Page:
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Space Utilization Software: Reasons to Buy (Not Build) in Higher Education

Do-it-yourself (DIY) software projects on campuses where brilliant research and development talent is abundant makes sense – at first glance. At Higher Education campuses of all sizes, build-or-buy considerations are not that different from ones discussed in the private sector. Things like customization and costs are typical starting points. And in Higher Ed, the learning opportunities for students and faculty to gain hands-on experience in software development provide an added potential benefit.

But, as many DIY project team leaders on higher education campuses will tell you, the inclination to DIY at the collegiate level requires a close second look. The best opportunity for learning and leadership often comes from a strategic partnership with a team of professional software engineers who are prepared to dedicate research, knowledge, skills, and customer service to any software investment.

Why Higher Education Leans Into DIY

There are several reasons why institutions of higher education often prefer to undertake DIY software projects instead of buying software off the shelf. Some of these reasons, including:

  1. Control: DIY software projects mean that institutions have complete control over the development process, allowing them to prioritize features, functionality, and specifications that are unique to their organization.
  2. Innovation: New software projects can foster innovation in higher education. It means institutions can experiment with new ideas and maybe earn bragging rights too when it comes to the possible development of new products.
  3. Initial Cost: The global, higher ed technology market continues to grow, and it can seem reasonable to involve students and faculty in campus software projects rather than deal with the rigamarole of budget approvals.

When Higher Education Should Partner with a Third-Party Software

If there is an established need for a software project, one tied to deliverables or data that is factored into funding and budgets, institutions typically want to partner with an experienced software vendor. Among other things, the vendor provides an authoritative third-party validation of data. Here are several possible pitfalls to look for when universities consider a DIY approach.

  1. Specialized Expertise: Developing software and data science projects requires a significant investment of resources. The development process will almost always take longer than expected, and project management and deadlines will likely pose a challenge. Third-party companies are structured to collaborate across departments and expertise to provide a full-service experience unreplicable by a single cohort of students and staff.
  2. Security and Privacy Concerns: When it comes to cybersecurity, dedicated resources are critical. There are significant legal and reputational consequences for institutions and individuals, and this is a good area to have agreed upon industry language about standards, expectations and policies.
  3. Integrations: Siloed software projects aren’t winning many popularity contests on campus; if your DIY project is very good, others will want to participate, and questions about how existing investments and infrastructure are leveraged will come into play. Technology companies compete to offer highly integrated products and are designing purpose-built systems that are pitched as ways to maximize value from existing systems.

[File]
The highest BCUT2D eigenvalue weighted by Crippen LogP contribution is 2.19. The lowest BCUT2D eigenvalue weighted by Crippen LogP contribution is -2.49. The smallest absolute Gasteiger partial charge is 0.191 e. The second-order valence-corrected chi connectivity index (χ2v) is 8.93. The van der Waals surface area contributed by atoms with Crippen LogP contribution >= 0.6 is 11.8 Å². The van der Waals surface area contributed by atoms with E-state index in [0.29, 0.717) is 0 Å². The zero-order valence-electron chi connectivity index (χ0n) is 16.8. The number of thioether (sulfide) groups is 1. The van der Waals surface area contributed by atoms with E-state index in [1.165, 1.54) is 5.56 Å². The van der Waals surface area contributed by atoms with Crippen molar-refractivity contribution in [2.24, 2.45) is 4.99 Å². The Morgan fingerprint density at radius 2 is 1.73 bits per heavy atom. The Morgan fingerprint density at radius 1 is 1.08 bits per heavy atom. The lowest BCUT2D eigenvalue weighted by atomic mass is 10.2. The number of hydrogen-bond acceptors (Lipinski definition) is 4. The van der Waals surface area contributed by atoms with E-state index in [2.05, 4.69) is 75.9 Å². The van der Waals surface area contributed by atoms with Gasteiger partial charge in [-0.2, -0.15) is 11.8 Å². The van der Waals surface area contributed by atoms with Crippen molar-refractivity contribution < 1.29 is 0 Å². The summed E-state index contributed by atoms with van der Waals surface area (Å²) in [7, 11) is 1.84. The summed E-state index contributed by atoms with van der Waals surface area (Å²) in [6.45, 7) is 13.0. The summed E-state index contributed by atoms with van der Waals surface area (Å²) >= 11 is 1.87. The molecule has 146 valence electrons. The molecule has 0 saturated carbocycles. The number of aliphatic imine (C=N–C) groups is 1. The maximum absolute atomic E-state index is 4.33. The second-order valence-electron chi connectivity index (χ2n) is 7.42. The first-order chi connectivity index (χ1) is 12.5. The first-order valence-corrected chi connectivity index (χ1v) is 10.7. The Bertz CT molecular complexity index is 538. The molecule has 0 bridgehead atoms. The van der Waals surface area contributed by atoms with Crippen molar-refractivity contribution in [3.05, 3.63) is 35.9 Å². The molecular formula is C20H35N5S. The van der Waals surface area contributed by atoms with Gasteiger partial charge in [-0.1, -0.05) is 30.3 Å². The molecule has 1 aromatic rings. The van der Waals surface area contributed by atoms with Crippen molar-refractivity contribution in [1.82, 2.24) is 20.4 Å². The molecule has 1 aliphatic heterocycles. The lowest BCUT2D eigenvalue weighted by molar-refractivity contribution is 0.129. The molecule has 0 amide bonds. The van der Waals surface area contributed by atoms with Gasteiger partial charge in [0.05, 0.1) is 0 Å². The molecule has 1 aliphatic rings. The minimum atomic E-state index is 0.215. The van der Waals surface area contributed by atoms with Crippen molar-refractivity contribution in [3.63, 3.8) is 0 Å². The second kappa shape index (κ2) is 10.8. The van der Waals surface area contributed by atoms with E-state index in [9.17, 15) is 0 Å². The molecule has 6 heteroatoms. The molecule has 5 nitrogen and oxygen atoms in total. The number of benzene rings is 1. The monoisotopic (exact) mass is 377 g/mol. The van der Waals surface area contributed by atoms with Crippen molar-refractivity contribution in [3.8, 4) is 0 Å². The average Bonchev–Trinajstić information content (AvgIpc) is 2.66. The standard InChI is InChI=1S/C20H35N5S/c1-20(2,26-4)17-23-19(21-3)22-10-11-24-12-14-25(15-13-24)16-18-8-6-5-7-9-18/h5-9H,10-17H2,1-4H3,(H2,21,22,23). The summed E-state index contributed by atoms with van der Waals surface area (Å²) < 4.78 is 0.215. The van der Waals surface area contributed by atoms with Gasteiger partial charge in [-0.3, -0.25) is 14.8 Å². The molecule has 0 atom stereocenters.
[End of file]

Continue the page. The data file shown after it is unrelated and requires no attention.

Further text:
4. Budget and ROI: When best-of-class vendors provide experienced customer support, many higher education customers realize their free or no-cost software development projects come at the price of severe pain points without external support. What’s more, annual software costs are easier to budget for than trying to account for sprawling DIY costs on an as-needed basis. What Higher Education institutions might see as up front cost savings becomes individual line items requiring additional budget requests for each need. 

Expertise, Partnerships are Critical to Success

Finally, there is the prospect of staring at reams and reams of data in Excel sheets and databases – or dealing with graphics and visuals that UX and UI designers who have traveled that road before designed for you. Building and validating reports takes time and resources and more often than not, reports are required to prove compliance and successfully gain surge budgets for repair and replace spend. Lambent Spaces supports Higher Education customers in smart software investments that continue to scale and show value. 

At many of our Higher Ed customers, we are partnered with Strategic Space Planners, like at William and Mary, where we are partnered with the Director of Infrastructure and the Director of Space Planning. Many of our Higher Education customers share the same priorities we do, reliable, actionable data that is anonymous – meant to understand utilization rather than track individuals. 

“W&M IT takes data privacy very seriously,” said William and Mary’s Norman Elton, director of infrastructure, quoted on the W&M website. “While working on this exciting project, we ensure that data is properly anonymized. This enables us to meet the university and protect the privacy of users.”

You can learn more about Higher Education Space Planning Priorities or See Lambent in Action here. 

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